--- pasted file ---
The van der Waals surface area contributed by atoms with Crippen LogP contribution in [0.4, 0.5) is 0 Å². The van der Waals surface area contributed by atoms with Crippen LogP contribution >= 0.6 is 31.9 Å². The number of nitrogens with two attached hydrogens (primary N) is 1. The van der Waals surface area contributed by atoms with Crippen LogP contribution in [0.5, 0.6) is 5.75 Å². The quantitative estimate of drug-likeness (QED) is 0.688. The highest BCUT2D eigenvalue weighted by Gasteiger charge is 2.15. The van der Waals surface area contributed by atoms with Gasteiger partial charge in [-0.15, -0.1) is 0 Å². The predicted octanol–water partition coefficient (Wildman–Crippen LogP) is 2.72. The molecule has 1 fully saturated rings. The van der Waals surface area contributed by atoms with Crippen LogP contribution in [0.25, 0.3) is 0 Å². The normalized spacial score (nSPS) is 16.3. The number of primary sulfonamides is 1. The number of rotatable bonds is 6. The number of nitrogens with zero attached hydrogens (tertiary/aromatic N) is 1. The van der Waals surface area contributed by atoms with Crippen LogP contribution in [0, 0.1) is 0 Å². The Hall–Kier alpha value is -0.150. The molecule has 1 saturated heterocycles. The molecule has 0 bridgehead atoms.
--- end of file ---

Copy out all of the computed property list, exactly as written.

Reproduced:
The van der Waals surface area contributed by atoms with Crippen LogP contribution in [0.4, 0.5) is 0 Å². The van der Waals surface area contributed by atoms with Crippen LogP contribution >= 0.6 is 31.9 Å². The number of nitrogens with two attached hydrogens (primary N) is 1. The van der Waals surface area contributed by atoms with Crippen LogP contribution in [0.5, 0.6) is 5.75 Å². The quantitative estimate of drug-likeness (QED) is 0.688. The highest BCUT2D eigenvalue weighted by Gasteiger charge is 2.15. The van der Waals surface area contributed by atoms with Gasteiger partial charge in [-0.15, -0.1) is 0 Å². The predicted octanol–water partition coefficient (Wildman–Crippen LogP) is 2.72. The molecule has 1 fully saturated rings. The van der Waals surface area contributed by atoms with Crippen LogP contribution in [0.25, 0.3) is 0 Å². The normalized spacial score (nSPS) is 16.3. The number of primary sulfonamides is 1. The number of rotatable bonds is 6. The number of nitrogens with zero attached hydrogens (tertiary/aromatic N) is 1. The van der Waals surface area contributed by atoms with Crippen LogP contribution in [0, 0.1) is 0 Å². The Hall–Kier alpha value is -0.150. The molecule has 1 saturated heterocycles. The molecule has 0 bridgehead atoms.